Shared from the 3/25/2018 The Providence Journal eEdition

Back to the future

Redwood Library and Athenaeum, which opened in 1750, is navigating its way in a digital age


The Redwood Library and Athenaeum, on Bellevue Avenue in Newport, is the oldest continuous lending library in the United States. Its original room remains intact, with the same floors and walls that architect Peter Harrison designed 270 years ago. [THE PROVIDENCE JOURNAL PHOTOS / BOB BREIDENBACH]


Benedict Leca, who arrived three years ago as executive director, stands in the library’s Terry Reading Room.




A bust of Capt. Charles Hunter in a window at the Redwood Library and Athenaeum. [THE PROVIDENCE JOURNAL PHOTOS / BOB BREIDENBACH]


The Harrison Room was the original library and houses much of Redwood’s special collections, with books dating to the early 1700s. Some of the portraits lining the walls are by Rhode Island artist Gilbert Stuart.


Over nearly three centuries The Redwood’s collection has grown to more than 200,000 titles.


A plaque in the Harrison Room lists the dates and architects for different rooms of the library.

NEWPORT — Walking through the main entrance of the Redwood Library and Athenaeum is like taking a stroll back in time — and into the future — simultaneously.

Eighteenth- and 19th-century paintings, sculpture and furniture are interspersed with modern-day books, magazines and newspapers, while a computer terminal helps guide visitors to a rich history of Newport, with manuscripts and artifacts just steps away.

In a city where the word “oldest” greets visitors at nearly every turn, The Redwood, which was chartered in 1747 and opened three years later, stands out. It is the oldest continuous lending library in the United States. Perhaps more impressive: its original room remains intact — in the same location on Bellevue Avenue, with the same floors and walls that architect Peter Harrison designed 270 years ago. Many of the books that were part of the original collection fill the shelves.

The Redwood was one of the first buildings in the country to be awarded National Historic Landmark status by Congress in 1962. Despite that, the library has flown largely under the public’s radar for years.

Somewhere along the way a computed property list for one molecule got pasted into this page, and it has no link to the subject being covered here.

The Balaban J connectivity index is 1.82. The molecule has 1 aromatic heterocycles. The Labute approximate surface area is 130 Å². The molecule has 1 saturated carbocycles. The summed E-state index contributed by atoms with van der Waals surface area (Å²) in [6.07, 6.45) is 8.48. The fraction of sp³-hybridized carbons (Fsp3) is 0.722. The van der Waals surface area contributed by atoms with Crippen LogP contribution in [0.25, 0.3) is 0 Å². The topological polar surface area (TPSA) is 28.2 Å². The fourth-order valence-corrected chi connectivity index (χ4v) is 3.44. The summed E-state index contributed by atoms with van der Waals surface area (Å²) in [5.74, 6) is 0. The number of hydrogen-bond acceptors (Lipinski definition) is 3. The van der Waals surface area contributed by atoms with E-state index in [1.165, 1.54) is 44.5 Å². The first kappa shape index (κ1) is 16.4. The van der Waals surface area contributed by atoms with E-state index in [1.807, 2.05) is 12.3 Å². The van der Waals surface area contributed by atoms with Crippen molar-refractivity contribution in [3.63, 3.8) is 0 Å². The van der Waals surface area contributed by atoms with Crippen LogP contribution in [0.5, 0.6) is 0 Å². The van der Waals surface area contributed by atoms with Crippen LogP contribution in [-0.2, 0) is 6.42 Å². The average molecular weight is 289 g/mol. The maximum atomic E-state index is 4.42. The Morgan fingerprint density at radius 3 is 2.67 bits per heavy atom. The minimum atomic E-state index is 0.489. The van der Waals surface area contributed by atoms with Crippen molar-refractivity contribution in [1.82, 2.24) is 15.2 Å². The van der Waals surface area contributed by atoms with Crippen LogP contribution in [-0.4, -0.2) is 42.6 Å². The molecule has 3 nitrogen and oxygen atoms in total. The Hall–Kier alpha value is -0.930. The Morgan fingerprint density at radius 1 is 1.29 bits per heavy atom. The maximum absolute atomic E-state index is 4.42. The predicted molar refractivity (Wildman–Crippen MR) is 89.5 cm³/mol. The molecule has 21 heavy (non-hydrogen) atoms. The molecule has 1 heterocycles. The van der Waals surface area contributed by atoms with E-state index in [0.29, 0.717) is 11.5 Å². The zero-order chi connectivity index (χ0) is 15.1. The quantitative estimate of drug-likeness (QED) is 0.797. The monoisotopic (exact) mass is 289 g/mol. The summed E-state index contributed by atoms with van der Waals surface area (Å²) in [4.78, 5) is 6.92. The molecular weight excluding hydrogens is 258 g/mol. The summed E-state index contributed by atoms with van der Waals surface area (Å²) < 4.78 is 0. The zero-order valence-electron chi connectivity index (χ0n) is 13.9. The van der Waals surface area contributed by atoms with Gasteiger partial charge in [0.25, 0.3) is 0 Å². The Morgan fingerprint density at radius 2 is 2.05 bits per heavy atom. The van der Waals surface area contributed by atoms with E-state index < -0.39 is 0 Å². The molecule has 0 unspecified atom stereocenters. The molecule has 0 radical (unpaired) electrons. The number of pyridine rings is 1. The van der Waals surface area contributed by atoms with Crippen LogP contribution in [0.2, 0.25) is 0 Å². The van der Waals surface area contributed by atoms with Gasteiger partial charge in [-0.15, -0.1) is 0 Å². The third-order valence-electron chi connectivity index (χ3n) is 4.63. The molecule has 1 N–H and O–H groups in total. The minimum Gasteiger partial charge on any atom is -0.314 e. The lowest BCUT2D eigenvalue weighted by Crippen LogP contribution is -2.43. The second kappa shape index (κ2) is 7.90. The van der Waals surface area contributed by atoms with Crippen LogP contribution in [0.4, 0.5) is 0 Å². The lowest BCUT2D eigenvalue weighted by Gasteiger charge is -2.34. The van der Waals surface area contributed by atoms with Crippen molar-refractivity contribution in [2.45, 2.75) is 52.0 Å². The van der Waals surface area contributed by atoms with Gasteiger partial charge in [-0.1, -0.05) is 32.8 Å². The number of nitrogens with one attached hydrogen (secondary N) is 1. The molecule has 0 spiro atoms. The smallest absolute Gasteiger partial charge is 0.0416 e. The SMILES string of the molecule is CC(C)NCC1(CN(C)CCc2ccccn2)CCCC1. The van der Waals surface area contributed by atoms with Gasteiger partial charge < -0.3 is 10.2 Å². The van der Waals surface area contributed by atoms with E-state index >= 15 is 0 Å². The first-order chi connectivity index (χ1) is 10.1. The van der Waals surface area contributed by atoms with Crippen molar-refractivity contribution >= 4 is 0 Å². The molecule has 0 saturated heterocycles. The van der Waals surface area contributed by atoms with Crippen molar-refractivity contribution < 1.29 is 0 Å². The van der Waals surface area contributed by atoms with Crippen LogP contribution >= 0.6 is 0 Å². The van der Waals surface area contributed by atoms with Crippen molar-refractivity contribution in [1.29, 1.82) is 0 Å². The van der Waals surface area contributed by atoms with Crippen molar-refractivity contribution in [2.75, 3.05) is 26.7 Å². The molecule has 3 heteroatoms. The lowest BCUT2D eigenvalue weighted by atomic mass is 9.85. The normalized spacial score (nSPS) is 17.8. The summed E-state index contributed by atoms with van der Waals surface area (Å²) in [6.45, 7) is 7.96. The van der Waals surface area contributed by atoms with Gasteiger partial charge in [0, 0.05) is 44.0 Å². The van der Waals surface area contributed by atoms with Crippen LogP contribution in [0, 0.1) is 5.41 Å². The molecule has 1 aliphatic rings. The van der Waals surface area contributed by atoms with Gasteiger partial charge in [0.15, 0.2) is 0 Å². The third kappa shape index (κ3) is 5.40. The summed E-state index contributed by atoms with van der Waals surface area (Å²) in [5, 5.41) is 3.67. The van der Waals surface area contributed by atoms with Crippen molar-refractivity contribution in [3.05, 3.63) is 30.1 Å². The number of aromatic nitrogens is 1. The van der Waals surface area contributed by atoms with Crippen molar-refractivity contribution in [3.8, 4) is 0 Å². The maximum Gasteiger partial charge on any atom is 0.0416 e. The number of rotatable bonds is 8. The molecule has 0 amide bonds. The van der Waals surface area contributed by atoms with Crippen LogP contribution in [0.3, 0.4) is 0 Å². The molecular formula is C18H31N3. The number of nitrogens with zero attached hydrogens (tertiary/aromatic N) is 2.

“My first thought was: How did I not know about this before?” said Patrick Crowley, who came from Pennsylvania last summer to be The Redwood’s special collections librarian. “This is a really amazing piece of American history and American intellectual history, and American library history. And I had never heard of it.”

Benedict Leca arrived as executive director three years ago. “It’s a neat thing to revitalize the oldest library in a way that is completely true to its mission and yet is absolutely in step with the latest developments in museums and libraries,” he said.

Like every library, The Redwood is navigating its way in a digital age, so Leca recently secured a grant that will enable the building to expand its broadband access and improve security, allowing it to attract art exhibits from around the world.

“We know now that libraries themselves are evolving,” Leca said. “It’s data terminals, it’s information being given across a multitude of platforms for all sorts of different types of users — be it rare books, magazines, the internet, the Cloud, music streaming.”

But Leca added that it was the “athenaeum” part that initially attracted him and has helped bring in an increasing number of visitors through programs, exhibits, lectures and concerts. Simply defined, an athenaeum is a place for literary or scientific study.

The Redwood is a membership library: it receives no taxpayer funds, relying on the subscriptions of its 2,000 members, foundation grants and contributions from individuals. Holders of any Rhode Island library card and students with an ID can visit for free. All other visitors are $10. A basic membership, which gives patrons access to library services, is $75 annually; $100 entitles subscribers to attend many events at no additional charge.